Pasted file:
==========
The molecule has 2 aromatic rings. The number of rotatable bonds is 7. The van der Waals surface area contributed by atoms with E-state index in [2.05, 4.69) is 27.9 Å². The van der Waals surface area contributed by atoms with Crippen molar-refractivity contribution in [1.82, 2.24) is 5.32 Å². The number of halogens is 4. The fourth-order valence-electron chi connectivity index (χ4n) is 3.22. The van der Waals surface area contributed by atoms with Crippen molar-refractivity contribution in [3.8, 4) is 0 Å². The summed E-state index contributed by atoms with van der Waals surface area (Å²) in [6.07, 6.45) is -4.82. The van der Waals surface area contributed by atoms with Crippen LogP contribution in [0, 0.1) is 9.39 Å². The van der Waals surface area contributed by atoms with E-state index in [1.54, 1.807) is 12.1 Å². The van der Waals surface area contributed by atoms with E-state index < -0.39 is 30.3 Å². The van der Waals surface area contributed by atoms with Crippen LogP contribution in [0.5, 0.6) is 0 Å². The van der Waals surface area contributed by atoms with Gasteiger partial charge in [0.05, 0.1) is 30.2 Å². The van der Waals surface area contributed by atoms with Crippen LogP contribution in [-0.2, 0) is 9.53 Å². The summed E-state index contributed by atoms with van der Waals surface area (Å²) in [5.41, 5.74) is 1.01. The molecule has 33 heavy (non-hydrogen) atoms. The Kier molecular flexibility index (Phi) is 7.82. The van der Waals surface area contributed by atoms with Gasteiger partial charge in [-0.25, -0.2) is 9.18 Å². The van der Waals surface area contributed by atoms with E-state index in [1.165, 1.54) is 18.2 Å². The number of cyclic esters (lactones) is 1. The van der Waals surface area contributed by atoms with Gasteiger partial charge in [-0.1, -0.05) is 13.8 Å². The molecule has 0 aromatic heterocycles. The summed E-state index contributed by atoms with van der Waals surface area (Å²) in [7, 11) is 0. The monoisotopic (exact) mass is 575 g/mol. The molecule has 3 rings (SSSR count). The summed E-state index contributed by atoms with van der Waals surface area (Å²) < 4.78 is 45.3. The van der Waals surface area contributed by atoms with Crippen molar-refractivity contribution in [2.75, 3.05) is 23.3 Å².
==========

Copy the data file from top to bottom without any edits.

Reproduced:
The molecule has 2 aromatic rings. The number of rotatable bonds is 7. The van der Waals surface area contributed by atoms with E-state index in [2.05, 4.69) is 27.9 Å². The van der Waals surface area contributed by atoms with Crippen molar-refractivity contribution in [1.82, 2.24) is 5.32 Å². The number of halogens is 4. The fourth-order valence-electron chi connectivity index (χ4n) is 3.22. The van der Waals surface area contributed by atoms with Crippen molar-refractivity contribution in [3.8, 4) is 0 Å². The summed E-state index contributed by atoms with van der Waals surface area (Å²) in [6.07, 6.45) is -4.82. The van der Waals surface area contributed by atoms with Crippen LogP contribution in [0, 0.1) is 9.39 Å². The van der Waals surface area contributed by atoms with E-state index in [1.54, 1.807) is 12.1 Å². The van der Waals surface area contributed by atoms with E-state index < -0.39 is 30.3 Å². The van der Waals surface area contributed by atoms with Crippen LogP contribution in [0.5, 0.6) is 0 Å². The van der Waals surface area contributed by atoms with Gasteiger partial charge in [0.05, 0.1) is 30.2 Å². The van der Waals surface area contributed by atoms with Crippen LogP contribution in [-0.2, 0) is 9.53 Å². The summed E-state index contributed by atoms with van der Waals surface area (Å²) in [5.41, 5.74) is 1.01. The molecule has 33 heavy (non-hydrogen) atoms. The Kier molecular flexibility index (Phi) is 7.82. The van der Waals surface area contributed by atoms with Gasteiger partial charge in [-0.25, -0.2) is 9.18 Å². The van der Waals surface area contributed by atoms with E-state index in [1.165, 1.54) is 18.2 Å². The number of cyclic esters (lactones) is 1. The van der Waals surface area contributed by atoms with Gasteiger partial charge in [-0.1, -0.05) is 13.8 Å². The molecule has 0 aromatic heterocycles. The summed E-state index contributed by atoms with van der Waals surface area (Å²) in [7, 11) is 0. The monoisotopic (exact) mass is 575 g/mol. The molecule has 3 rings (SSSR count). The summed E-state index contributed by atoms with van der Waals surface area (Å²) < 4.78 is 45.3. The van der Waals surface area contributed by atoms with Crippen molar-refractivity contribution in [2.75, 3.05) is 23.3 Å².